Podcasts: Week Ending Oct 22, 2011
I’m writing about what I listen to, what it makes me think about and what you might find interesting. Let me know if you think there’s something important I’m missing and if there’s a SFF related podcast you listened to during the week (no matter when it was published) that I should spotlight here.
This week’s post is quite late, but I’m continuing to enjoy reflecting back on what I listen to.
Writing Excuses 6.20: Endings brought to mind the discussion on a recent (for me, it may actually have been the first episode) SF Squeecast, in which an affectionate bashing of Christopher Priest “everyone just walks off stage” endings ensued. Lou Anders joined writing excuses again and endings were discussed largely in relation to the Hollywood formula. Lots of info in 15 minutes and they lie. They’re all super smart.
Adventures In SciFi Publishing continues to publish twice a week. Episode 143 discussed Amazon’s new imprint, 47North. Amazon is in a spectacular position for trend spotting and they’re flush with cash to pay for the editing/marketing/etc. needed to make a successful publishing venue. AiSFP ask a good question, will B&N carry these books? They also talk with Brenda Cooper. It’s interesting to hear a futurist talk about her fantasy time travel novel. I’ve not yet read any Cooper, but she’s always a delightful guest.
Gary K. Wolfe, Ursula K. Le Guin and Jonathan Strahan (Coode Street Podcast 71) politely roast Margaret Attwood’s book, In Other Worlds: SF and the Human Imagination. This mainstream/literary vs genre discussion rears it’s head constantly (see SF signal’s latest mind meld) and in many fan’s minds Attwood is the poster child for the “I do not write science fiction” crowd. It was pleasant to hear 3 intelligent people at the core of science fiction look at Attwoods relationship with science fiction from every possible angle.
Pony by Erik Amundsen is a pure Clarkesworld story (podcast). It’s dark, stylized and highly original science fiction. Told from the first person, this tale of wrangling genetically engineered war ships mixes SF and western so seamlessly that Firefly seems positively mainstream in comparison.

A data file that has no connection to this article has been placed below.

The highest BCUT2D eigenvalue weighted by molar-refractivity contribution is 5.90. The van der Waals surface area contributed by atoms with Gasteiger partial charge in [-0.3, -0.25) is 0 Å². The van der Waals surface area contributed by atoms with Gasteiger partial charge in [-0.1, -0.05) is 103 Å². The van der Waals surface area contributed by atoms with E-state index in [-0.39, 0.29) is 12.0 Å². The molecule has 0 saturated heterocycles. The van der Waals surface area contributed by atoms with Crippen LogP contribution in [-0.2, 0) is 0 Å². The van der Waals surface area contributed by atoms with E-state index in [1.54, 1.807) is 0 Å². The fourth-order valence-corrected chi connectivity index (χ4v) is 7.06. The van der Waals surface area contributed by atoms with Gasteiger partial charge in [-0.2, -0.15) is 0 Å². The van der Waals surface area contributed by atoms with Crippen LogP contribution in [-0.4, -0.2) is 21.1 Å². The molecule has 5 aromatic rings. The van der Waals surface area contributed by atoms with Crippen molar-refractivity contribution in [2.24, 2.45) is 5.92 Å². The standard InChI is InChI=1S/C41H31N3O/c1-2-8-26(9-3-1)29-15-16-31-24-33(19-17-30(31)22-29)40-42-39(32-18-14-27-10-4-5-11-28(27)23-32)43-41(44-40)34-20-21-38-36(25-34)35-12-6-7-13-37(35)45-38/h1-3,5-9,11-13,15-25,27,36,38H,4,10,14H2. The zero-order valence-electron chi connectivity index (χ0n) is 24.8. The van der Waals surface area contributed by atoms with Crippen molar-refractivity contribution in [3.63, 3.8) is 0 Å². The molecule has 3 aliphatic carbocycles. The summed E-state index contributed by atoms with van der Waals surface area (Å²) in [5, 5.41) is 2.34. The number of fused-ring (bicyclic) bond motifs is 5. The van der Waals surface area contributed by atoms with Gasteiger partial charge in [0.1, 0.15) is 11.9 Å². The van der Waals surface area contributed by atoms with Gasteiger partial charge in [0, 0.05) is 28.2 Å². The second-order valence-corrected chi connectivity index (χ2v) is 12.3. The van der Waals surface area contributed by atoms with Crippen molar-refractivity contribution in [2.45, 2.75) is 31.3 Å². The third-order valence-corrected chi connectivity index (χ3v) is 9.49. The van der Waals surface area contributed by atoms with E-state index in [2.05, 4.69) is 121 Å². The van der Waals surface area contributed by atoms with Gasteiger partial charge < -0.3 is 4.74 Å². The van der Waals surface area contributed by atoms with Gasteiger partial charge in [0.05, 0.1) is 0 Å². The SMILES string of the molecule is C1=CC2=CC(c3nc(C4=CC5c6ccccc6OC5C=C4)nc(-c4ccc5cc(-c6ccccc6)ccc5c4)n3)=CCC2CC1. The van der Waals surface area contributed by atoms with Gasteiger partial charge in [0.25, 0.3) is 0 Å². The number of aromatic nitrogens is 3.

Pseudopod is my main audio stop for straight out horror. I’d love a suggestion for another podcast of similar quality to add into the mix. That’s not to say I didn’t enjoy this week’s tale of a young serial killer and his abusive father. Yardwork was particularly well read. Personally, the level of abuse from the father seemed a bit over the top. I bring that up because of my comment about Radio Nowhere last week. I’m quite happy that the closest experience I have to abuse involved the occasional cruel interaction with childhood “friends.” I digress. The story sort of offers the satisfaction of Dexter, but no matter how sympathetic the protagonist is, there’s no question that he’s a very, very bad boy.
While on pseudopod, I REALLY loved The Cord by Chris Lewis Carter. Usually, when I encounter an idea in a story I’ve recently encountered in a non-fiction science venue, I’m reading science fiction. It’s awesome to encounter this in horror and basically makes strict genre boundaries seem particularly silly. In this case an unreliable narrator is used to great affect in a deceptively simple extrapolation from true stuff that actually happens. Even if horror isn’t normally your cup of tea, don’t miss this one.
The second AiSFP I listened to this week involved an interview with K.V. Johansen. I think Lou Anders, her publisher, did a better job making this sound like a must read book in an earlier podcast. That said, she made the world seem like one that will take nicely to a long series and I’m intrigued by some of her earlier fiction for younger readers. Shaun is experimenting a lot with the format of the show, in this case breaking up the interview with a “from the editor’s desk” segment. I’m not sure how I feel about the contrast between a discussion of epic fantasy and a question about the state of science fiction, but the more dynamic format definitely adds life to the show.
Episode 315 of Escapepod is Clockwork Fagin by Cory Doctorow. It’s from the new anthology Steampunk! and it’s a both a wonderful example of steampunk and just a great story. It’s full of Dickensian orphans, clockwork analytical engines, and murder – told with a maker ethic that you’d expect from Doctorow.